1. Set up the Ethers provider
  2. Define the privateKey and the addressTo variables. The private key is required to create a wallet instance. Note: This is for example purposes only. Never store your private keys in a JavaScript file
  3. Create a wallet using the privateKey and provider from the previous steps. The wallet instance is used to sign transactions
  4. Create the asynchronous send function which wraps the transaction object and the wallet.sendTransaction method
  5. Create the transaction object which only requires the recipient's address and the amount to send. Note that ethers.utils.parseEther can be used, which handles the necessary unit conversions from Ether to Wei - similar to using ethers.utils.parseUnits(value, 'ether')
  6. Send the transaction using the wallet.sendTransaction method and then use await to wait until the transaction is processed and the transaction receipt is returned
  7. Lastly, run the send function
// 1. Add the Ethers provider logic here:
// {...}

// 2. Create account variables
const account_from = {
  privateKey: 'YOUR-PRIVATE-KEY-HERE',
};
const addressTo = 'ADDRESS-TO-HERE';

// 3. Create wallet
let wallet = new ethers.Wallet(account_from.privateKey, provider);

// 4. Create send function
const send = async () => {
  console.log(`Attempting to send transaction from ${wallet.address} to ${addressTo}`);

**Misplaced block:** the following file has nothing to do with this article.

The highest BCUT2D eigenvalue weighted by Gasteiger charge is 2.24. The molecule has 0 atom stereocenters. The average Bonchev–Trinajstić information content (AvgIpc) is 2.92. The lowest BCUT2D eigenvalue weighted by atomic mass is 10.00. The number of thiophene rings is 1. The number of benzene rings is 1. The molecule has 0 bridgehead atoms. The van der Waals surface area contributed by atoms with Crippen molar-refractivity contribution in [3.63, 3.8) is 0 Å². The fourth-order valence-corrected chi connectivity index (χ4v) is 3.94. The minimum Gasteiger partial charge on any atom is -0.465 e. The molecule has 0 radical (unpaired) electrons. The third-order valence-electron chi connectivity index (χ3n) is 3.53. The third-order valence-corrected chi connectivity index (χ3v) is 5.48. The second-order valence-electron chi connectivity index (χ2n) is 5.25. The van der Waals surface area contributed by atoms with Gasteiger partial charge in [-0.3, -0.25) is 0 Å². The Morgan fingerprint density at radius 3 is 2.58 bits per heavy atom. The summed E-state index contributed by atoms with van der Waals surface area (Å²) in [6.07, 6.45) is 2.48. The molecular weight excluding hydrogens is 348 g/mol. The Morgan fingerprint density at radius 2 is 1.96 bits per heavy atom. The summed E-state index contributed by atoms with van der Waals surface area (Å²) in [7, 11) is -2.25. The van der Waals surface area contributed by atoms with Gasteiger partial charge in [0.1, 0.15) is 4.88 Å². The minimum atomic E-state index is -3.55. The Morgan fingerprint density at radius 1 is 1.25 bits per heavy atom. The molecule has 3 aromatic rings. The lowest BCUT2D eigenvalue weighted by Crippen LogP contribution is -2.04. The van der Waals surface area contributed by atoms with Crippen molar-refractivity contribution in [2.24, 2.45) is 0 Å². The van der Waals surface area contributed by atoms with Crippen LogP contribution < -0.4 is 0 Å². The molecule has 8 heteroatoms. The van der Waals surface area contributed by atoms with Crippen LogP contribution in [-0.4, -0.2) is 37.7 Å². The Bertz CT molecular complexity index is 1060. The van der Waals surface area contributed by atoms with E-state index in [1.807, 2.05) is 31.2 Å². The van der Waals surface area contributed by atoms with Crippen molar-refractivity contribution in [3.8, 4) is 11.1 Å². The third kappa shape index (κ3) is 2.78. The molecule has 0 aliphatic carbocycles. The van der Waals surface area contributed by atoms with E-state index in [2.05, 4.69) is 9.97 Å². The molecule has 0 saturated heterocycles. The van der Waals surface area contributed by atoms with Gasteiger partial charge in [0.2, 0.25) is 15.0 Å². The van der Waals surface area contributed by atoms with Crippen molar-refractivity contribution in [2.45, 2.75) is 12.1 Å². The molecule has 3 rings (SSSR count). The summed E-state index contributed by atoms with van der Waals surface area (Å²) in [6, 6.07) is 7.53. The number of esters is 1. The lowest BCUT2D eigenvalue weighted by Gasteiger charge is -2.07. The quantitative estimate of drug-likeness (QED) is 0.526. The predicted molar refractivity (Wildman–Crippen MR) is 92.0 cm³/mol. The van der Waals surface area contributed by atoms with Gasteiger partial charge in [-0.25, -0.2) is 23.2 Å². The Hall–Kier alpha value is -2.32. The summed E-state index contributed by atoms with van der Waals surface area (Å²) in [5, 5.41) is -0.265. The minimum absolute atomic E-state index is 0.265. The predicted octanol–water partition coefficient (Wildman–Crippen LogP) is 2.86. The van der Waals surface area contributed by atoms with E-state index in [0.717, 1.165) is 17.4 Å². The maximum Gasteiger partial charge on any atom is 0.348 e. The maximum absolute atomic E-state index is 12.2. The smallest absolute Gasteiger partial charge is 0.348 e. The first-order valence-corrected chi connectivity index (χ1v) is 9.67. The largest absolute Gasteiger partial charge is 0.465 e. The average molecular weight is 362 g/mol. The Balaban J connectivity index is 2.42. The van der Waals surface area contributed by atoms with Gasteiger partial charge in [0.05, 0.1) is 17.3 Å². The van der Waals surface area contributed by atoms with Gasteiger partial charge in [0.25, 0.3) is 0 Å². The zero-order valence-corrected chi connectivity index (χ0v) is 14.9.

// 5. Create tx object
  const tx = {
    to: addressTo,
    value: ethers.utils.parseEther('1'),
  };

  // 6. Sign and send tx - wait for receipt
  const createReceipt = await wallet.sendTransaction(tx);
  await createReceipt.wait();
  console.log(`Transaction successful with hash: ${createReceipt.hash}`);
};

// 7. Call the send function
send();

You can view the complete script on GitHub.

To run the script, you can run the following command in your terminal:

node transaction.js

If the transaction was succesful, in your terminal you'll see the transaction hash has been printed out.

You can also use the balances.js script to check that the balances for the origin and receiving accounts have changed. The entire workflow would look like this:

Send Tx Etherjs

Deploy a Contract

The contract you'll be compiling and deploying in the next couple of sections is a simple incrementer contract, arbitrarily named Incrementer.sol. You can get started by creating a file for the contract: